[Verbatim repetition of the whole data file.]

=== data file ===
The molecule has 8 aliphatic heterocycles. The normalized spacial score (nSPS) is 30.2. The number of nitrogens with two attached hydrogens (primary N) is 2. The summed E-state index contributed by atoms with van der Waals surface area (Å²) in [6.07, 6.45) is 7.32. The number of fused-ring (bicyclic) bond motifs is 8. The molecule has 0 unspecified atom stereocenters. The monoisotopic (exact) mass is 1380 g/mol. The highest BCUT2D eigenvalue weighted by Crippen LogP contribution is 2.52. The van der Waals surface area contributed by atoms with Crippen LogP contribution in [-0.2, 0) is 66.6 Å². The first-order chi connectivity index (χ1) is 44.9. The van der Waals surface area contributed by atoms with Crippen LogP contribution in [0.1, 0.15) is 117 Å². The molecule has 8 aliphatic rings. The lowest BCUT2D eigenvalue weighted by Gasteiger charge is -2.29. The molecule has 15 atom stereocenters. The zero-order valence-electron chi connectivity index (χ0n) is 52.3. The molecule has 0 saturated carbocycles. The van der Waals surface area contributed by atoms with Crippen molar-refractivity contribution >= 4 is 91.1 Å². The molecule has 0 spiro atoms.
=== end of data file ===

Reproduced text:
The molecule has 8 aliphatic heterocycles. The normalized spacial score (nSPS) is 30.2. The number of nitrogens with two attached hydrogens (primary N) is 2. The summed E-state index contributed by atoms with van der Waals surface area (Å²) in [6.07, 6.45) is 7.32. The number of fused-ring (bicyclic) bond motifs is 8. The molecule has 0 unspecified atom stereocenters. The monoisotopic (exact) mass is 1380 g/mol. The highest BCUT2D eigenvalue weighted by Crippen LogP contribution is 2.52. The van der Waals surface area contributed by atoms with Crippen LogP contribution in [-0.2, 0) is 66.6 Å². The first-order chi connectivity index (χ1) is 44.9. The van der Waals surface area contributed by atoms with Crippen LogP contribution in [0.1, 0.15) is 117 Å². The molecule has 8 aliphatic rings. The lowest BCUT2D eigenvalue weighted by Gasteiger charge is -2.29. The molecule has 15 atom stereocenters. The zero-order valence-electron chi connectivity index (χ0n) is 52.3. The molecule has 0 saturated carbocycles. The van der Waals surface area contributed by atoms with Crippen molar-refractivity contribution >= 4 is 91.1 Å². The molecule has 0 spiro atoms.